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Figure 6. Calcineurin activation promotes mechanical stretch-induced leptin production and release as well as ERK1/2 phosphorylation. (A) Leptin protein expression was evaluated using Western blot densitometric scans and normalized to unstretched RPVs. Pre-treatment with 1 nM FK506 (FK) followed by 1 h of mechanical stretch significantly decreased leptin protein expression. The ERK1/2 inhibitor PD98059 (1 μM) also significantly reduced leptin expression in response to 1 h of mechanical stretch (n = 5–6). *p < 0.05 vs. unstretched. #p < 0.05 vs. St 1 h. (B,C) Leptin release into the culture medium by VSMCs was measured using immunometric assay while leptin mRNA expression was measured using Real-Time PCR analysis. Mechanical stretch for 24 h significantly increased leptin secretion and mRNA expression, while FK506 (FK; 0.1 and 1 nM) reduced stretch-mediated leptin release (B) and mRNA expression (C) (n = 8–9). *p < 0.05 vs. unstretched. #p < 0.05 vs. St 24 h. (D) ERK 1/2 phosphorylation (P-ERK1/2) was evaluated by Western blot and normalized to Total-ERK (T-ERK1/2) and to the unstretched RPVs. Mechanical stretch for 10 min significantly increased P-ERK1/2 compared to unstretched RPVs. FK506 (1 nM) and C3 (30 ng/mL) each significantly reduced ERK1/2 phosphorylation in response to 10 min of mechanical stretch (n = 5). *p < 0.05 vs. unstretched. #p < 0.05 vs. St 10 min.

To investigate whether the increased expression of leptin in response to mechanical stretch was caused by the direct production of leptin, and whether calcineurin is involved in this process, Real-Time PCR analysis was performed to study leptin mRNA expression after 24 h of stretch. Mechanical stretch alone significantly upregulated leptin mRNA expression, while 0.1 nM FK506 reduced stretch-induced leptin mRNA expression (Figure 6B). Pre-treatment with 1 nM FK506 significantly decreased leptin mRNA expression in response to mechanical stretch, indicating that calcineurin is involved in mechanical stretch-induced leptin expression at the transcriptional level.

Mechanical stretch induces the release of leptin into culture media by VSMCs after 1–3 days of stretch (Zeidan et al., 2005). To study whether calcineurin activation affects leptin release in response to mechanical stretch, RPVs were stretched for 3 h with or without FK506 (0.1 or 1 nM). Leptin was then measured in the culture media using immunometric assay. Mechanical stretch alone significantly increased leptin release into the media (Figure 6C) whereas pre-treatment with 1 nM FK506 significantly decreased mechanical stretch-induced leptin release, to an even greater extent than 1 nM FK506 (Figure 6C).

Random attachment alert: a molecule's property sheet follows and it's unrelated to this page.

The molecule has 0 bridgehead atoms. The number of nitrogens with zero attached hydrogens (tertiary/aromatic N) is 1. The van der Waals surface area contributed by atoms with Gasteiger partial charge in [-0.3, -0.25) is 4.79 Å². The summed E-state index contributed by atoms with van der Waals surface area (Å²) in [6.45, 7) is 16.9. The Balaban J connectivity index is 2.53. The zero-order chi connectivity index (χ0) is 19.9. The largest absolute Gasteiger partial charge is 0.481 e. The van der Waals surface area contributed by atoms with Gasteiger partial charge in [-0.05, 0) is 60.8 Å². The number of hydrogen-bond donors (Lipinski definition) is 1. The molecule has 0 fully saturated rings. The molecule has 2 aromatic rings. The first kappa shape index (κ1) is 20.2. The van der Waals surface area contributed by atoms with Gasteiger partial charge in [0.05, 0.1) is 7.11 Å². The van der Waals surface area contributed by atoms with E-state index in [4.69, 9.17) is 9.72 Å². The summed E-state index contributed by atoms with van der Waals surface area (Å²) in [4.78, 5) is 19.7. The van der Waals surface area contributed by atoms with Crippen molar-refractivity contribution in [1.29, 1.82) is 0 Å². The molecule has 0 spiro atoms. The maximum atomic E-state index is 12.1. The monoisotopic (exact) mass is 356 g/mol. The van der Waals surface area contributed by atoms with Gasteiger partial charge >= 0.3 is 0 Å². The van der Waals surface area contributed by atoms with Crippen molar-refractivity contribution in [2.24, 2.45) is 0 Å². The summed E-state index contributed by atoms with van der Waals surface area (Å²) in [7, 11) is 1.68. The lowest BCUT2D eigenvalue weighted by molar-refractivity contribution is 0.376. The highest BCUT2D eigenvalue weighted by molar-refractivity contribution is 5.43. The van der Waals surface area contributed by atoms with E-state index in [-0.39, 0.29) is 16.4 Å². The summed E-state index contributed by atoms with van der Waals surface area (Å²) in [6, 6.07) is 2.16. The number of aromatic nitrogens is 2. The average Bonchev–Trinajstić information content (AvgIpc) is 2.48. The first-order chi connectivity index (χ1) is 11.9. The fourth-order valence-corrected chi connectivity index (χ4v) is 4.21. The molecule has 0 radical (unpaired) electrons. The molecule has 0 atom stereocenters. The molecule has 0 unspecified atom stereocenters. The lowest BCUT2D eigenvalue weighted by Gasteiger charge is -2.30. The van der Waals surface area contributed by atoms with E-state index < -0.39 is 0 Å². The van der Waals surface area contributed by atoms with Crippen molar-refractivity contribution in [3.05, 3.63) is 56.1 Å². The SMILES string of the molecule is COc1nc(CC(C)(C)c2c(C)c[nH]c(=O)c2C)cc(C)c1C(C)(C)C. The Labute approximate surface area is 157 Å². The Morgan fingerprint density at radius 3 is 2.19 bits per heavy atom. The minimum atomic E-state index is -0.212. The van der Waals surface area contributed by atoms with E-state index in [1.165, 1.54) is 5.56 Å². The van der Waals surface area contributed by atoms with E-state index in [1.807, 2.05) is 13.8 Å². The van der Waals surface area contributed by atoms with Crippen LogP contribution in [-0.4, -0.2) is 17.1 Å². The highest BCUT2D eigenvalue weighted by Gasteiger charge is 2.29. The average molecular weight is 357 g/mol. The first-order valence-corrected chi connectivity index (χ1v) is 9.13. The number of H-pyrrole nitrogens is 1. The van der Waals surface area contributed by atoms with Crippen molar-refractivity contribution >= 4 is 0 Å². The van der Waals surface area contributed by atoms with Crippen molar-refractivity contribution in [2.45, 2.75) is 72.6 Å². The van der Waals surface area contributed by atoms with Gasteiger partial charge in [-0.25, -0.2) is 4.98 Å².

We have previously shown that the MAP kinase ERK1/2 is involved in mechanical stretch-induced VSMC hypertrophy (Zeidan et al., 2000, 2003a). However, it is still unclear whether ERK 1/2 affects leptin protein expression in response to mechanical stretch. To study the involvement of ERK1/2 in this process, RPVs were pre-treated with the selective ERK inhibitor PD98059 (1 μM) and stretched for 1 h, followed by Western blot analysis for leptin protein expression. Mechanical stretch-induced leptin protein expression was significantly decreased by PD98059 (Figure 6A), indicating that ERK1/2 is involved in leptin protein expression.

Involvement of the RhoA/ROCK Pathway and Calcineurin on Mechanical Stretch-Induced ERK 1/2 Activation

Both calcineurin activation (Figure 3) and ERK1/2 phosphorylation are involved in mechanical stretch-induced VSMC hypertrophy (Zeidan et al., 2000, 2003a). However, whether there is a cross talk between these pathways in response to mechanical stretch is unclear. To investigate this, RPVs were pre-treated with 1 nM FK506 followed by stretch for 10 min and ERK1/2 phosphorylation was evaluated by Western blot. Stretch alone significantly upregulated ERK1/2 phosphorylation (Figure 6D) whereas calcineurin inhibition by FK506 significantly reduced stretch-induced p-ERK1/2 (Figure 6D), indicating that calcineurin activation is upstream to ERK phosphorylation.

To study whether the RhoA/ROCK pathway affects ERK 1/2 phosphorylation, RPVs were treated with C3 (30 ng/mL) and stretched for 10 min. Inhibition of RhoA by C3 resulted in a significant reduction in p-ERK1/2 by mechanical stretch (Figure 6D), suggesting that the RhoA/ROCK pathway is involved in mechanical stretch-mediated ERK1/2 activation.

Discussion